Two years ago, Hollywood, no kidding, masterminded a plot to, in effect, steal the Internet (by criminalizing certain conduct, booby trapping the Web in ways that few non-mega-corporations can cope with). There are signs, as perceptively flagged by the Electronic Frontier Foundation, that the perps are back at it.
The second part of this two-part column reveals an untold part of the story about how they were stopped last time. And shows how, if not again stopped, how it could lead to a fundamental loss of civil rights and freedom on the Internet.
The offending legislation was barreling down the track, seemingly — even in the eyes of the big Internet companies — unstoppable. According to Seamus Kraft, a former Congressional aide intimately involved with stopping the attempted hijacking:
“Enter Team [Darrell] Issa, just before Thanksgiving 2011. A markup for the legislation had been scheduled for mid-December. We had 3 weeks to interdict a scheme that had been in the works for years. And the schemers had all the money and all the guns.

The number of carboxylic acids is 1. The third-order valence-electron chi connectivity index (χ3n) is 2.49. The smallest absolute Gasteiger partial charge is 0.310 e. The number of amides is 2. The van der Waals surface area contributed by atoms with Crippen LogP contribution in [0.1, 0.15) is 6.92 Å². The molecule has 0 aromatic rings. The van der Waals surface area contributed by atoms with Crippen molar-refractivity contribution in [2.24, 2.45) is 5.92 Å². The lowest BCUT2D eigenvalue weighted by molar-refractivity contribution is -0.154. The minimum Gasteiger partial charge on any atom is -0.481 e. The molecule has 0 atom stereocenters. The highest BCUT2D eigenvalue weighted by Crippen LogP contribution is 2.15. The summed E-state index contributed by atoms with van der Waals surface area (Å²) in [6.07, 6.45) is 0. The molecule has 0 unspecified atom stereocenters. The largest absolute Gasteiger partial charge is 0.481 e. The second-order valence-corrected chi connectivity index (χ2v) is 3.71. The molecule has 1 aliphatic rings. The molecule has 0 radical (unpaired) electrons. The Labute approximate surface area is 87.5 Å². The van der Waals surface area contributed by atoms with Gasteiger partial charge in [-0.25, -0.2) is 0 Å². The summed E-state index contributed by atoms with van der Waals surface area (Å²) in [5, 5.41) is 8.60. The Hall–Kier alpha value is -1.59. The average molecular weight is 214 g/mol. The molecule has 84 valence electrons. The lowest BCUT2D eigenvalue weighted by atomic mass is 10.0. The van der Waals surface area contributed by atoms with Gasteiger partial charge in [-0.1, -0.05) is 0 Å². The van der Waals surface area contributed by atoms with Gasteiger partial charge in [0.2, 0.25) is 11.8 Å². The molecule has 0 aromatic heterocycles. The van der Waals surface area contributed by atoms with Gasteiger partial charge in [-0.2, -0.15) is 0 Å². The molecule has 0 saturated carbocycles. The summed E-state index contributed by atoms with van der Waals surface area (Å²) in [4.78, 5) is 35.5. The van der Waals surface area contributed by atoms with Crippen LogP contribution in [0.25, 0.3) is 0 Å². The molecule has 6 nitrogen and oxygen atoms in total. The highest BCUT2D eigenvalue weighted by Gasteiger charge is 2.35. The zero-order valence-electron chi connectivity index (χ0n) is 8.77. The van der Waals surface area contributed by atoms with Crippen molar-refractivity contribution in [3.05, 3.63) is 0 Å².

“Team Issa decided that its only hope was to alert the world — and allow a counterforce to mobilize and tell their government how crippling passing this legislation would be. We went into a whiteboarding session — me and 3 developers — walked into a room and walked out 2 days later, bleary eyed.
“What we had developed, nicknamed Madison, is something that would allow everyone to participate, constructively, in the writing of bills. Basically, we hacked together a way that brings in everyone who had been shut out of the process.”
An upshot of that event, not so incidentally, is OpenGovFoundation.org, underwritten mostly by the Knight Foundation and headed by Kraft, bringing constituent light into the legislative and rulemaking process. For his work Kraft was dubbed one of “the 20 most innovative people in democracy 2012” by Techcrunch.com). Kraft:
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